If you’re someone who loves to run, it’s easy to convince yourself that running, alone, is sufficient for meeting your fitness goals and maintaining a high level of health.
While running can be very beneficial for the body, especially for improving cardiovascular health, it’s not the only form of exercise that has merit.
Strength training is important for everyone, but runners, in particular, ought to make it a regular part of their routine. Not only will regular strength training help with injury prevention, but it can also improve running speed and power.
You may know that strength training is important, but you might also be at a loss as to how you can incorporate it into your running program without sacrificing your runs themselves.
Read on to learn about some strategies you can implement to make sure you’re getting the best of both worlds when it comes to combining both running and resistance training.
1. Break Up Your Strength Training Sessions
When they’re told to include strength training into their running program, must runners respond by asking how they’re supposed to find time for that?
The good news is that you don’t have to follow up your hour-long run with another 30-60 minutes of strength training. That would be a lot of work for your muscles, and delaying your recovery that way could cause you to experience diminishing returns.
Instead of stacking your running and strength workouts, try splitting up your strength training so that you do it throughout the day as you have time. You could do ten minutes of strength training exercises in the morning before your run, then do ten minutes on your lunch break and ten at the end of the day before you eat dinner.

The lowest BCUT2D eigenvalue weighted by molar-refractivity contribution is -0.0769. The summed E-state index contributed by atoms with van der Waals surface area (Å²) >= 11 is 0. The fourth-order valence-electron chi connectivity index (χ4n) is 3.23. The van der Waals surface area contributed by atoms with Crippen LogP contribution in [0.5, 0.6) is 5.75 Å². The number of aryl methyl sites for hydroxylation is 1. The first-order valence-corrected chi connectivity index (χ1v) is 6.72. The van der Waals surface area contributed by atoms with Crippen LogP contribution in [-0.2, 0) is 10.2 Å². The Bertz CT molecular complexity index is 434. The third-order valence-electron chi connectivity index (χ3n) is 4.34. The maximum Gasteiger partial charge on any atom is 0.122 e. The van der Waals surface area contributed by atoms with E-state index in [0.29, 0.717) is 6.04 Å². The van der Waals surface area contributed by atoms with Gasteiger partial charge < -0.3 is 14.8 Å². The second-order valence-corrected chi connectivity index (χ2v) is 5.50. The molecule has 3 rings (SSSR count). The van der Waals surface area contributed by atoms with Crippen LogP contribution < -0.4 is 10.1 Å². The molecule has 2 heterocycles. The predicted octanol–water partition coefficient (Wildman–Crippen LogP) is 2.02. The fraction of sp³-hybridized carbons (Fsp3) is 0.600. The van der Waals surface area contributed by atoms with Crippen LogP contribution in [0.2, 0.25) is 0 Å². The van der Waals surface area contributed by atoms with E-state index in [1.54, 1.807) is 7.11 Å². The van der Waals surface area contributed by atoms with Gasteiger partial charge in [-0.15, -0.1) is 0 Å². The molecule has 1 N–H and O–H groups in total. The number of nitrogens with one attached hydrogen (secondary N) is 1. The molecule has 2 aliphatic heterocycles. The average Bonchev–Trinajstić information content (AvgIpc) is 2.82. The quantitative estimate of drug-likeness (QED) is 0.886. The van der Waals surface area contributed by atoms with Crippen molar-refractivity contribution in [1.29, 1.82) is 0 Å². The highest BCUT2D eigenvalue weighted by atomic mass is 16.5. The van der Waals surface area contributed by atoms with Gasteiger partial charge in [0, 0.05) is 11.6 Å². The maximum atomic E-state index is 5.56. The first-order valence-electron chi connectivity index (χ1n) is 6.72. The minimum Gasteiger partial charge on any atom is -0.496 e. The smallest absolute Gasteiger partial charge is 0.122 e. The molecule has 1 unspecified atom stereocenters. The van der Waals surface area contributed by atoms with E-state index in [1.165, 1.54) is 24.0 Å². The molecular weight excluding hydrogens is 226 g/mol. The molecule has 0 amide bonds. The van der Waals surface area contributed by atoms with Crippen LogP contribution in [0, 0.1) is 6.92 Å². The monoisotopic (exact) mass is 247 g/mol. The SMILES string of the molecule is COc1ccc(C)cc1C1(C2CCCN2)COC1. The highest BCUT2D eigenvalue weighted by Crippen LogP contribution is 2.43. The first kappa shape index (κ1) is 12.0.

Splitting up your workouts this way helps you maintain a muscle-building signal for a longer period of time. It also makes your workouts less daunting and helps you reduce soreness from your runs.
2. Use Resistance Bands
If you don’t have or don’t want a gym membership and don’t own any strength training equipment, you might think that it’s simply not an option for you. This couldn’t be further from the truth, though.
Portable tools like resistance bands are a great option for people with limited budgets who still want to work on their strength and muscle building.
Resistance bands are lightweight and easy to store. They’re also great for taking with you while you travel. That way, you don’t have any excuse not to skip a strength training session.
3. Strength Train on Light Run Days
It’s fine to strength train and run on the same day. But, it’s not ideal to do a strength training session on the same day that you do a long or difficult run.
After these runs, your body needs about 24 hours to recover. Save your resistance exercises for rest days or days when you just run a short distance.
If you are pairing your run and strength work, try to separate them by at least six hours. This will give you time to start recovering from your run or strength session (whichever came first) and will allow you to perform better during both workouts.
4. Break Up Your Runs with Short Circuits
If you’re not one for distance running, or if you’re not training for a specific race, you can also benefit from breaking up your runs with short strength training circuits. This will help you get your cardio and muscle building in all in one workout.
One way to do this is to choose 3-4 exercises and do 2-3 sets of 15 reps of each one after running for a certain period of time. Maybe you’ll stop every 10-15 minutes or every quarter mile. It’s totally up to you. Great exercises to do during these circuits include lunges, push-ups, planks, and glute bridges.
5. Do Exercises that Complement Your Running
Finally, make sure you’re doing exercises that complement and enhance your running abilities. For runners, the following exercises are all great options:
All of these exercises are simple and can be done with resistance bands, dumbbells, or (with the exception of the deadlifts) bodyweight.
They’re great additions to a running program because they’ll help you improve your mobility and reduce your injury risk. Because they’re compound movements, they’ll also help you maintain your muscle mass more than single-joint exercises (like bicep curls or tricep extensions).